The journey was, as I said, surreal. It was also emotionally hard. Amanda and I had found ourselves in a rough place immediately before I left (my fault, I'm afraid, I'd hurt her feelings very badly, and... actually beyond that it's none of anyone else's business). We agreed that we needed to give each other some space, which had been in very short supply in lockdown in New Zealand. So it was a sad sort of flight, even without the world in lockdown, and a sad sort of drive.
(You can read here all about how we got to New Zealand and why we were there at all. And, for the curious, the song that's currently stuck in my head is mostly Al Stewart's “Warren Gamaliel Harding”.)
I needed to be somewhere I could talk to people in the UK while they and I were awake, not just before breakfast and after dinner. And I needed to be somewhere I could continue to isolate easily, which definitely isn't our house in Woodstock, currently at capacity with five families who have fled Manhattan and Brooklyn and Boston.
Once the world opens up and travel gets easier Amanda and Ash and I are looking forward to being together again in Woodstock. (Yes, I've seen the newsfeed headlines saying I've moved to the UK, and even that we're divorcing. No, I haven't moved the UK, and yes, Amanda and I are still very much together, even with half a world between us.)
Thank you to everyone who's been kind and nice and helpful, while Amanda and my problems got rather more public than either of us is comfortable with. We love each other, and we love Ash, and we will sort ourselves out, in private, which is much the best place for things like this.
It's rough for almost everyone right now – some people are crammed together and wish they weren't, some are alone and crave companionship, pretty much all of us are hurting in one way or another.
So be kind. Be kind to each other, be kind to Amanda (who is getting a huge amount of undeserved internet flack for this, some of it really cruel), and if you ever meet him (he will tell you very seriously everything he thinks about zombies, or his latest zombie-supplanting discovery, Richard Scarry's detectives), be kind to Ash.
PS: Amanda and I wrote a letter together, for the curious and for the bits of the world that is wondering what's going on, and whether they should worry about it. Feel free to send anyone who wants to know how we are and what's happening to read it.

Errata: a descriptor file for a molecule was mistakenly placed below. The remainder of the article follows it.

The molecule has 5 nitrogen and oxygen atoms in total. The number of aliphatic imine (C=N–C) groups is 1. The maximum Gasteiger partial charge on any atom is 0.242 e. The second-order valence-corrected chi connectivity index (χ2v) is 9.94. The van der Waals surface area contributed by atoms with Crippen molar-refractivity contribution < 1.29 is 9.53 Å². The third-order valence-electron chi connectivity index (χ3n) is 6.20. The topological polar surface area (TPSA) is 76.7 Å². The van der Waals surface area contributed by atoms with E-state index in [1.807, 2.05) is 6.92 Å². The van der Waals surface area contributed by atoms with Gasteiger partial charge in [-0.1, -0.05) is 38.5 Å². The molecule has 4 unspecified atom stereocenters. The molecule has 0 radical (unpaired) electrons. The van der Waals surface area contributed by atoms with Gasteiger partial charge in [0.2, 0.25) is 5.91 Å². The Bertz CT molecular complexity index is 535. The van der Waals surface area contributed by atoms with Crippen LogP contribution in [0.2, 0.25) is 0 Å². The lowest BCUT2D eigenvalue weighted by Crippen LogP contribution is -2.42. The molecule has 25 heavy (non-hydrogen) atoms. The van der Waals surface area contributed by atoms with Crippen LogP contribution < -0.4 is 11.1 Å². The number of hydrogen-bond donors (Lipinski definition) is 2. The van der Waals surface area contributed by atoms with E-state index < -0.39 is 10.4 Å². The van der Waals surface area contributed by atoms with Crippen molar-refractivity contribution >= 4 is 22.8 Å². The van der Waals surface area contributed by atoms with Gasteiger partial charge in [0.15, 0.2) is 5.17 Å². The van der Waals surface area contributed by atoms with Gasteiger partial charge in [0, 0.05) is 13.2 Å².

a joint statement from Neil & Amanda:
This has been a hard few weeks for us. We are not getting divorced. It’s not that exciting.
We love each other very deeply. As sometimes happens during the course of a long marriage, we have hurt each other. We have lived our lives individually, and then as a couple, very publicly (and right now, too publicly).
We have been trying to figure out how best to love each other for twelve years. It is fair to say that this relationship has been the hardest, but also the most rewarding, collaboration of our lives.
Living in lockdown is hard. Working on a marriage, as everyone married knows, is also hard. And we are very aware there are thousands, probably millions of people who have been dealing with their own versions of problems like ours over the last few months – and many face situations that are far worse.
We will sort out our marriage in private, which is where things like this are best sorted. We're working together to try and do this better. We care about each other so much, and we have a small boy we love and delight in, and those are reasons enough to work together to fix things.
So that's what's going on. It's not as much fun or as interesting as the newsfeed headlines made it seem.
For anyone who felt the urge to choose sides on this, trust us, there really aren't any sides to be taken: we are on our side, and we're on Ash's side, and we hope you are too.
None of us know what the future is going to look and feel like, right now, and that's scary. We need to be able to have each other’s backs. So please, if you can, have our backs, and we will do our best to have yours.
And to the vast majority of people out there who have been kind and sane and supportive to both of us, and to each other, thank you, we love you and appreciate it, and you, so very much.
Peace, and definitely love,
Neil and Amanda
that's the end.
everybody, hang in there.
i am open for hugs anytime.
and i love you.
------THE NEVER-ENDING AS ALWAYS---------